All over the world, we are seeing campaigns to encourage more women to become involved in politics. Despite this, women like Esther Nenadi Usman, the former finance minister for the Southern Kaduna state in Nigeria are still few and far between. Globally, women are hugely underrepresented in the political arena as a whole, but particularly in the top positions of importance, such as the economic and financial arena. Indeed, it was the first female prime minister of the United Kingdom, Margaret Thatcher, who said that, in order to achieve the same success as men, women must work twice as hard. And, unfortunately, this is still true today.
For Usman, key is to learn to understand why women are marginalized in the political arena, and particularly in the top positions. She believes that, for a large part, this is due to ingrained prejudices, which continue to place the woman as a second-class citizen in a world dominated by men. Nenadi does not believe that women simply do not have the drive and determination to take over male dominance. In fact, she believes this is a male concept designed to further oppress. Similarly, Nenadi Esther Usman believes that it is men who feel that women could never get sufficient support in a party-political system. Nenadi does recognize, however, that, whatever the reason, women continue to be in the minority and she finds this surprising, particularly considering the fact that the way people see women’s rights, even in Kaduna, has changed so dramatically.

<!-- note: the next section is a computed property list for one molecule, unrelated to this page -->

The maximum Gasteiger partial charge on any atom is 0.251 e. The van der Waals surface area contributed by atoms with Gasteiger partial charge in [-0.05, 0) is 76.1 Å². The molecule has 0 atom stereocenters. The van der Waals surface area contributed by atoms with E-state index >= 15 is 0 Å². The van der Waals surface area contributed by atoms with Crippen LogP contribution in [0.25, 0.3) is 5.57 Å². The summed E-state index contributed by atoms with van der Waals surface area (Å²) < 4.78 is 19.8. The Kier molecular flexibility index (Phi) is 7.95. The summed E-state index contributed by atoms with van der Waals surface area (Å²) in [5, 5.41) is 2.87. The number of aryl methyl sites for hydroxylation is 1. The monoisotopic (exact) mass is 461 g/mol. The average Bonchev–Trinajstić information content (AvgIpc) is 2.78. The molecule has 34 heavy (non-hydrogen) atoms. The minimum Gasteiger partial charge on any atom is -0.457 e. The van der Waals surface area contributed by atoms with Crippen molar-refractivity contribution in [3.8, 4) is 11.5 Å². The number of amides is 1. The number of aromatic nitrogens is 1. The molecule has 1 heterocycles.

Senator Nenadi Esther continues to be a rare occurrence. The United Kingdom, the Ukraine, and Germany are three countries in which women hold positions of power. But even there, the deck seems stacked against women. Consider, for instance, Margaret Thatcher, who many believe was the worst, most oppressive prime minister ever in the history of the country. Indeed, Esther Usman acknowledges that Thatcher’s policies were nothing short of controversial. Yet, Nenadi Esther wonders how many of Thatcher’s poorer policies were put in place due to the influence of men. It is impossible to look behind the scenes, after all.
For Esther Nenadi Usman, it is about time that women realize that their place is not second to men. Their place is not to walk behind, but to walk alongside. She believes there is nobody on the planet who would say that it is right that women are paid less for doing the same work as men. Nobody would say that the act that women have fewer rights, do not have the same access to education, healthcare, and food resources, is right. Discrimination against women is seen everywhere and Usman believes that she has to set an example within the political arena. She believes women like her are able to bring forward a power shift in politics, but she needs other women – and men – to push it through to the end. It is only by working together that true equality may finally be achieved.